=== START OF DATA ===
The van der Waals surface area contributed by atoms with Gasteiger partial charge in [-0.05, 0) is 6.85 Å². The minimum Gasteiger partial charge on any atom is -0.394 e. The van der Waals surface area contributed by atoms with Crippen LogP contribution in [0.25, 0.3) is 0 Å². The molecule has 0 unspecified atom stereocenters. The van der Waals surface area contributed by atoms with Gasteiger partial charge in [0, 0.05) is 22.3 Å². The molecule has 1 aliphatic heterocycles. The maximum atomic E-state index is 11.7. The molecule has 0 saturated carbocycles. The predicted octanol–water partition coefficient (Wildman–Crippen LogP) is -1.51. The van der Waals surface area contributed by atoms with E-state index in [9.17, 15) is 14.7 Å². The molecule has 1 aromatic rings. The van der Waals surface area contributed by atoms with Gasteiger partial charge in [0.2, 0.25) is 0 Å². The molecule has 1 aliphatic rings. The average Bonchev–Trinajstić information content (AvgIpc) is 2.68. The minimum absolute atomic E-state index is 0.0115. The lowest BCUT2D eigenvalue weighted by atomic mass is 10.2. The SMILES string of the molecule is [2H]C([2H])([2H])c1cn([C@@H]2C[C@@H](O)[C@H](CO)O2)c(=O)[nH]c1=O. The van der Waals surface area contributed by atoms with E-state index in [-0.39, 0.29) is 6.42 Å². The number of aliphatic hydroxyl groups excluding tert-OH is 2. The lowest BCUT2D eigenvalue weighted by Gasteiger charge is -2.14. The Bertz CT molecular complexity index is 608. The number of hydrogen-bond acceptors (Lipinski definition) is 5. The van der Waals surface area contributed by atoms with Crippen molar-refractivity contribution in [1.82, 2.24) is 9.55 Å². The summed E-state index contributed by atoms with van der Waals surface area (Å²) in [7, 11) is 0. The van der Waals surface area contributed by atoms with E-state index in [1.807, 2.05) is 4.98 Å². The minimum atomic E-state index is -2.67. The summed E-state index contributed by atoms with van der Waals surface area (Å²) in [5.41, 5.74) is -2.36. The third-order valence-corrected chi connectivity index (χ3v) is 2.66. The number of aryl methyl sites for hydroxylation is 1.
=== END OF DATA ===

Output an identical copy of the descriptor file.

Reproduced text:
The van der Waals surface area contributed by atoms with Gasteiger partial charge in [-0.05, 0) is 6.85 Å². The minimum Gasteiger partial charge on any atom is -0.394 e. The van der Waals surface area contributed by atoms with Crippen LogP contribution in [0.25, 0.3) is 0 Å². The molecule has 0 unspecified atom stereocenters. The van der Waals surface area contributed by atoms with Gasteiger partial charge in [0, 0.05) is 22.3 Å². The molecule has 1 aliphatic heterocycles. The maximum atomic E-state index is 11.7. The molecule has 0 saturated carbocycles. The predicted octanol–water partition coefficient (Wildman–Crippen LogP) is -1.51. The van der Waals surface area contributed by atoms with E-state index in [9.17, 15) is 14.7 Å². The molecule has 1 aromatic rings. The van der Waals surface area contributed by atoms with Gasteiger partial charge in [0.2, 0.25) is 0 Å². The molecule has 1 aliphatic rings. The average Bonchev–Trinajstić information content (AvgIpc) is 2.68. The minimum absolute atomic E-state index is 0.0115. The lowest BCUT2D eigenvalue weighted by atomic mass is 10.2. The SMILES string of the molecule is [2H]C([2H])([2H])c1cn([C@@H]2C[C@@H](O)[C@H](CO)O2)c(=O)[nH]c1=O. The van der Waals surface area contributed by atoms with E-state index in [-0.39, 0.29) is 6.42 Å². The number of aliphatic hydroxyl groups excluding tert-OH is 2. The lowest BCUT2D eigenvalue weighted by Gasteiger charge is -2.14. The Bertz CT molecular complexity index is 608. The number of hydrogen-bond acceptors (Lipinski definition) is 5. The van der Waals surface area contributed by atoms with Crippen molar-refractivity contribution in [1.82, 2.24) is 9.55 Å². The summed E-state index contributed by atoms with van der Waals surface area (Å²) in [7, 11) is 0. The van der Waals surface area contributed by atoms with E-state index in [1.807, 2.05) is 4.98 Å². The minimum atomic E-state index is -2.67. The summed E-state index contributed by atoms with van der Waals surface area (Å²) in [5.41, 5.74) is -2.36. The third-order valence-corrected chi connectivity index (χ3v) is 2.66. The number of aryl methyl sites for hydroxylation is 1.